We often go to the grocery store with an exact idea of what we want to buy based on recipes or past habits. Then, even if costs sky-rocket we feel entitled to have those things and end up overspending to get them.
If you instead walk into the store with a baseline for how much food you need, cash in hand to pay with, a calculator, and the mindset of creatively using sale and low cost items that fit your budget, you won’t overspend. Plus, you can have a lot of fun discovering new dishes, learning new techniques, and becoming a good home cook!
- If onions are a dollar a pound, make a huge pot of onion soup. Roast onions and top with cheese. Make onion tarts, better known as “Pissaladière” in French cooking.
- If potatoes are on sale, make a meal of hearty dishes like gratin, potato soup, stuffed baked potatoes, pancakes, fritters, shepherd’s pie, and so on.
- When ballhead cabbage goes on special for a quarter a pound, make sauerkraut, Chinese cabbage salad, sear cabbage heads, or make cabbage soup.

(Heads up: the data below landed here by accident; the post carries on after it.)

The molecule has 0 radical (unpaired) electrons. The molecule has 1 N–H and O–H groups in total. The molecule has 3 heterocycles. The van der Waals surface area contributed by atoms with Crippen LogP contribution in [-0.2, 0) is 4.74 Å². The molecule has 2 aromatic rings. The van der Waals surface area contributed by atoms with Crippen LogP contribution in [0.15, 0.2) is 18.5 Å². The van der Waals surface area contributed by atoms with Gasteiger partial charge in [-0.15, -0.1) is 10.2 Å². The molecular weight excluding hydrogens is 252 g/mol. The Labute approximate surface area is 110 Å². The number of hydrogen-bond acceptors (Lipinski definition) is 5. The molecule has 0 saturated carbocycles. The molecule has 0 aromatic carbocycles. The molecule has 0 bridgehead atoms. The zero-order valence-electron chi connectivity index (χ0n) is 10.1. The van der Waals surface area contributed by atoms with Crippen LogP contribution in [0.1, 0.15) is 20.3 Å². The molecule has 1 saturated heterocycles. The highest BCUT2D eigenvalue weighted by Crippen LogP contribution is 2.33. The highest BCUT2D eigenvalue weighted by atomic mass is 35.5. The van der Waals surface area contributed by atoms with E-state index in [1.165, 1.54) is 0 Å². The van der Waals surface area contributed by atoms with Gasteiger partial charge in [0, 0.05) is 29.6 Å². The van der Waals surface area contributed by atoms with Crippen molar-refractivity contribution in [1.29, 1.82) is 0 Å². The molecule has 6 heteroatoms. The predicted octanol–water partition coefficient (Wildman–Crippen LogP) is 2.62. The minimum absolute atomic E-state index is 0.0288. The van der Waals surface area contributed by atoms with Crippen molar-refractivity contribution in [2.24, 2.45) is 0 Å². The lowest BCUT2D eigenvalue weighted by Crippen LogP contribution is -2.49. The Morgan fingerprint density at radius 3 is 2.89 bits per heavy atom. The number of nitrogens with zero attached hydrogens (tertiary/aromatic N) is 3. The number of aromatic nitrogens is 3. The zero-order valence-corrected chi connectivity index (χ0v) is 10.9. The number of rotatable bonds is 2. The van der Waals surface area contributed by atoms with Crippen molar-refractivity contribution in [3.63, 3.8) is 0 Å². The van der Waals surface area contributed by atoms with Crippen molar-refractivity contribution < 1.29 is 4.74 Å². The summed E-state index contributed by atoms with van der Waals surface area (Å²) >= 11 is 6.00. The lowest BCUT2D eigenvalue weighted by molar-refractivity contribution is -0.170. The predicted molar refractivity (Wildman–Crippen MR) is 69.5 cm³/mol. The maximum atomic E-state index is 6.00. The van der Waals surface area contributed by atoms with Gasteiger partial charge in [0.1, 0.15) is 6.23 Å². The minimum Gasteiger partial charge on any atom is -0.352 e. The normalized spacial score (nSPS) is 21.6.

– Stretch Ingredients
In the US, we have a bad habit of using only part of our vegetable purchases. We cut the greens off radishes and turnips. We use just the whites of leeks or green onions. We peel our carrots and potatoes. Those are all lost opportunities to create more flavorful, nutrient dense, meal options when put to good use.
Leafy green tops are great in a stir fry or soup. Peelings are edible. Plus, plant sugars coalesce near the skins which means we often cut away the sweetest, most calorie dense parts of the harvest in our haste to make waste.
With meat, we often make one meal out of portion sizes that could be spread out over multiple meals. Slice or chop meat into smaller pieces. Serve with less expensive but also nutritious rice, beans, or pasta to round out calories and achieve that full feeling.
If you normally throw out bones and gristly meat parts, collect them with the peelings and green plant taps to make your own stock.
Also, package your leftovers in single meal serving sizes so they are ready to take to work for lunch. Or, freeze and defrost as needed instead of buying takeout.
– Cook Less Often
Cooking is time consuming. But it also uses a lot of energy for heating the oven or stove top.